On a last note, 'like a weather-vane’ has been ascribed to anyone of changing opinions to suit prevailing environment – this has been applied to politicians. To those who change fashions as frequently as fashion itself changes, and to a person who changes their opinion to suit the ‘way the wind is blowing’ adds a bit of culturally significant phraseology to our thousands of years use of weathervanes: 


The evidence of Mr. Sidney Kidman, given before the Abattoirs Commission on August 14. was the subject of some comment in a long statement tendered by Mr. T. G. Ellery (general manager of the Metropolitan Abattoirs) in rebuttal of assertions made before the commission.

Mr. Kidman, continuing his evidence, said he had seen cattle-yards all over the world, and that he did not think any yards had 'been so badly erected as those at the abattoirs, and that the facilities in Queensland were the best in Australia'. Mr. Kidman was like a weather vane—he blew in one direction today and in another direction to-morrow, because—in a letter to the Melbourne "Age," dated September 24, 1912, in criticising the facilities for handling and selling of cattle is the -various States, Mr. Kidman 6aid:—"I did not say the system of selling cattle in Sydney was the worst. I said the system of Tailing the cattle from Brisbane to Sydney was the worst. I consider the Sydney cattleyards compare very well with any in Australia, and it is on a par with Melbourne. Brisbane is the worst. Of course, as soon as the Adelaide abattoirs and yards are completed it will be more up to date than any of them." SIDNEY KIDMAN CRITICISED. (1914, September 17). Daily Herald (Adelaide, SA : 1910 - 1924), p. 4. Retrieved from http://nla.gov.au/nla.news-article105642294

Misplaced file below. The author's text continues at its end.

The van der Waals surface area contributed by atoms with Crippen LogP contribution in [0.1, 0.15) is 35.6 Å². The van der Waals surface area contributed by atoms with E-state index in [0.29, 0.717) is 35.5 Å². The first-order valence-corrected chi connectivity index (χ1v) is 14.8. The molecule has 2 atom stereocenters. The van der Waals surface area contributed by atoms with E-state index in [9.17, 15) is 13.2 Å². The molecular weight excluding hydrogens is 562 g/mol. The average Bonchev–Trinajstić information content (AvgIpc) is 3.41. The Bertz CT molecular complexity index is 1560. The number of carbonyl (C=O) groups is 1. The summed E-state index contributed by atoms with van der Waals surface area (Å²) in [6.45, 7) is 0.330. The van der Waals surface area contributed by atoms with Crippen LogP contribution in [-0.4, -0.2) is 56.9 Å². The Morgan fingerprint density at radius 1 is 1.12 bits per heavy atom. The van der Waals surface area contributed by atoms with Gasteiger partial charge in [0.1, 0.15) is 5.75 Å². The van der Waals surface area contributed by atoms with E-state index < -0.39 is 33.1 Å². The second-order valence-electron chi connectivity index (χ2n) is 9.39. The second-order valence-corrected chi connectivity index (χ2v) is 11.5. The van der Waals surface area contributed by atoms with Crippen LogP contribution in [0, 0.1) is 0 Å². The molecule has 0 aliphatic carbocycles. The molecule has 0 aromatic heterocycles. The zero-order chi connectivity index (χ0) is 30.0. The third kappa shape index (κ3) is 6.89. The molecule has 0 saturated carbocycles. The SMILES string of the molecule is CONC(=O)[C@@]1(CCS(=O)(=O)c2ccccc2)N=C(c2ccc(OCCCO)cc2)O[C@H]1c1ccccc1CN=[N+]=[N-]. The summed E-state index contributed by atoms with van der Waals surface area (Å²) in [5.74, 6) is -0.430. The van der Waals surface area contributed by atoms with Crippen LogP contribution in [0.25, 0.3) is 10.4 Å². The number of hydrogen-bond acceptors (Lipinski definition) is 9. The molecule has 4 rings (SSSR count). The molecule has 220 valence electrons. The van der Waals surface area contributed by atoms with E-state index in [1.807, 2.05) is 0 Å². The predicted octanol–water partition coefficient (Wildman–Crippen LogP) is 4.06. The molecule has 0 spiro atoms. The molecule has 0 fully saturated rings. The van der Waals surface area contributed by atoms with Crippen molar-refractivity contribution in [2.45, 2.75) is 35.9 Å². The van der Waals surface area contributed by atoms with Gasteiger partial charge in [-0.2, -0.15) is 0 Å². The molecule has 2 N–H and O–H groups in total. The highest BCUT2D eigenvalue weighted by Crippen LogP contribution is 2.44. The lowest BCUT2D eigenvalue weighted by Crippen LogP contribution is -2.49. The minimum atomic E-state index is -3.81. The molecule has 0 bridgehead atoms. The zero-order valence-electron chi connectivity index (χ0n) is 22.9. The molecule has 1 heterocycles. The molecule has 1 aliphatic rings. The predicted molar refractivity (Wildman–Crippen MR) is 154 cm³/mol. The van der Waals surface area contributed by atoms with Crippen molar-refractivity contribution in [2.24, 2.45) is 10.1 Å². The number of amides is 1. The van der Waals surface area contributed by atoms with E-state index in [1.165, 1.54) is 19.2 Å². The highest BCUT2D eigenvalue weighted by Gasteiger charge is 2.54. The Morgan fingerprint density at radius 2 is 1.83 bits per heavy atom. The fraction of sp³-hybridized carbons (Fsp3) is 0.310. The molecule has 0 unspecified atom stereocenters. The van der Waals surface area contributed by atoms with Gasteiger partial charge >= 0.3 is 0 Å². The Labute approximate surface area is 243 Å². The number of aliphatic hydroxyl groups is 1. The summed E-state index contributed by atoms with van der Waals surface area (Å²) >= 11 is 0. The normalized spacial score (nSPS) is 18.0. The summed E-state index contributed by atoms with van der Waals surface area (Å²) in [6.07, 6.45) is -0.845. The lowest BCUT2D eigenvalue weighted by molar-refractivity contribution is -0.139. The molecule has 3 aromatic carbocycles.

Detail of the frieze on the Tower of the Winds. Shown are the Greek wind gods Boreas (north wind, on the left) and Skiron(northwesterly wind, on the right). Photo By and courtesy of M Doege, 2003.



In this game one child is chosen for the Weather Man. The other players, representing weather vanes, stand with outstretched arms. 'South!' calls the Weather Man, and all the weather vanes turn so that the right hand 'points to the south, The left arm is tho fan and whirls around and around. All the directions are given in this way. When the Weather Man shouts, 'A big storm is coming! Whirlwind!' each player whirls 'around on one heel as fast as he can. WEATHER VANE. (1933, August 18). Albury Banner and Wodonga Express (NSW : 1896 - 1938), p. 21. Retrieved from http://nla.gov.au/nla.news-article102267920

An apparent wind indicator, as found on sailboat, is a small weather vane or arrow that gives an indication of the current apparent wind direction. This indication allows the skipper to set their sails or their course for best performance, according to the points of sail. The device is often referred to as a Windex.

Weather-Vane Legend.